Tuesday, 8 January 2013

Yes...but is he as bad as rainman?

Now, I've never been one for competition. I didn't pursue my dream of becoming a famous actress because the scene was too competitive for me! I guess I've never really lived what others would consider a "normal life" so that my daily movements couldn't be compared to others. So no, I don't like comparison or competition.

And yet I find myself in a strange race at the moment. I can see it taking place all around me and I can feel myself being buffeted along to the start line. I'm gonna call it the "rainman" race.

And it's between parents of special needs children.

Firstly you've got the spectrum saga!

High functioning, low functioning, shite smearing, non verbal, low functioning communication..aspergers, autism, learning difficulties, special school, mainstream...fight fight fight! For some it's just not enough to accept your child is the way they are. They have to compare them to other to justify their own accounts of them. "your child is aspergers, well that's not autism" "your child can talk? Well they're not severe then" "they aren't bad enough for special school!" "if they're in mainstream that doesn't count as disabled"

I read another blog last week and the comments were a bitch fest of parents trying to 'out autism' each other! Those with severe children telling those with aspergers/high functioning that they had no right saying their children were disabled. Those with high functioning critising those with severe for feeling sad about their child's condition. Someone saying that unless your kids smear their own crap they weren't severe....it was utterly horrendous to read. Just tearing strips of each other and disrespecting the mans emotion fuelled blog for their own reassurances that they had it worse than anyone else.

The disability duel is a hard one to talk about. But in one corner you have the visible disabilities and in the other corner the none visible disorders. I'm gonna be brutally honest and say that at my worst times I've uttered those words. If only they had a visible disability...a wheel chair, physical signs, anything to make the judgement of others go away. I'm sure for those with a visible diagnosis this is really hard to understand but the judgement of the public doesn't rest on your shoulders. People don't question the parenting skills, the behaviour, the lack of social awareness of a child with visual pointers to a disability. You don't get crack pots claiming they can cure your child by stopping them eating bread! but then I'm sure you get other prejudices that I couldn't possibly understand.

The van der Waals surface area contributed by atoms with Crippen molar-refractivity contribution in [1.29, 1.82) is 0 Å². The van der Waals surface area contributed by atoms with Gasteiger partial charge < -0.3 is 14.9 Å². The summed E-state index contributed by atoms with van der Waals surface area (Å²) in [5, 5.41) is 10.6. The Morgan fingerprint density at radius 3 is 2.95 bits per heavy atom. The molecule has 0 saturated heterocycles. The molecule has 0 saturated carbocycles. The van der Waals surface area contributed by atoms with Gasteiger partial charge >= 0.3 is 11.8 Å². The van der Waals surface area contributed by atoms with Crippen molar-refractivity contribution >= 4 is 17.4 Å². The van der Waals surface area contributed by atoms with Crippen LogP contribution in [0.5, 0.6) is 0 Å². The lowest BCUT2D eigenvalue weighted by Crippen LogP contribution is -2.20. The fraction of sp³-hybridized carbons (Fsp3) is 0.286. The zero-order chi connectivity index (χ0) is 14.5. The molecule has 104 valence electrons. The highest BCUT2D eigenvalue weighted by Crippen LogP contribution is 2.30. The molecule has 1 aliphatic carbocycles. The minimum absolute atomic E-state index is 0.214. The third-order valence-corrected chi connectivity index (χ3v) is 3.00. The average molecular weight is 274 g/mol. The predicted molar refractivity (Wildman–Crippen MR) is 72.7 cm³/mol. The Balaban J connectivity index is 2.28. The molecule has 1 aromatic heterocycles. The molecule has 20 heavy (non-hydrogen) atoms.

And this is what I hold on to. I've said it before but your issues are all relative to your life, no one else's. How severe your child is is, in my humble opinion, relative to how well they function within your life style. It's not as basic as can they talk, make friends, be aggressive, control a meltdown, stim or any other measuring devise people chose to use. If you feel they are severe or they are high functioning...they are..in comparison to nothing else except your own feelings.That's it. It's pointless comparing them to anyone else, or trying to prove you have a carbon copy of rainman. Your child is your child. And though I think it does the disorder of aspergers a disservice to lump it in the same category as classic autism, as its classification as mild autism undermines the problems of living with the diagnosis who am I to say that I would cope any better with a child who is considered by others to be high functioning. I know parents living with far more aggression and violent outbursts than me from a child classed as high functioning. Dealing with a child who functions perfectly well at mainstream but loses it every time they come home. 

Simply try to live your life and not compare your problems, your child's symptoms and the challenges you face daily to anyone else's. We could spend our lives apologizing for not having the bigger problems of others, critising those who are finding life hard, questioning peoples judgement or feeling about their own child or judging those who don't see things from your perspective. Forgive them. They are not living your life and you are not living there's. It is not your child, it is not your business. just like its not their business how you interpret your own situation.

We have enough to deal with trawling through our own crap, why compare your pile to anyone else's?!


Unknown said...

A woman after my own heart xxx well said. I too have said the same thing "If only he had a visual disability". I know I should never have said, thought it, but when he was younger & even now, when he has a fit at the bus station or in town, I feel the burning eye syndrome & have heard people say " tut control that bloody child".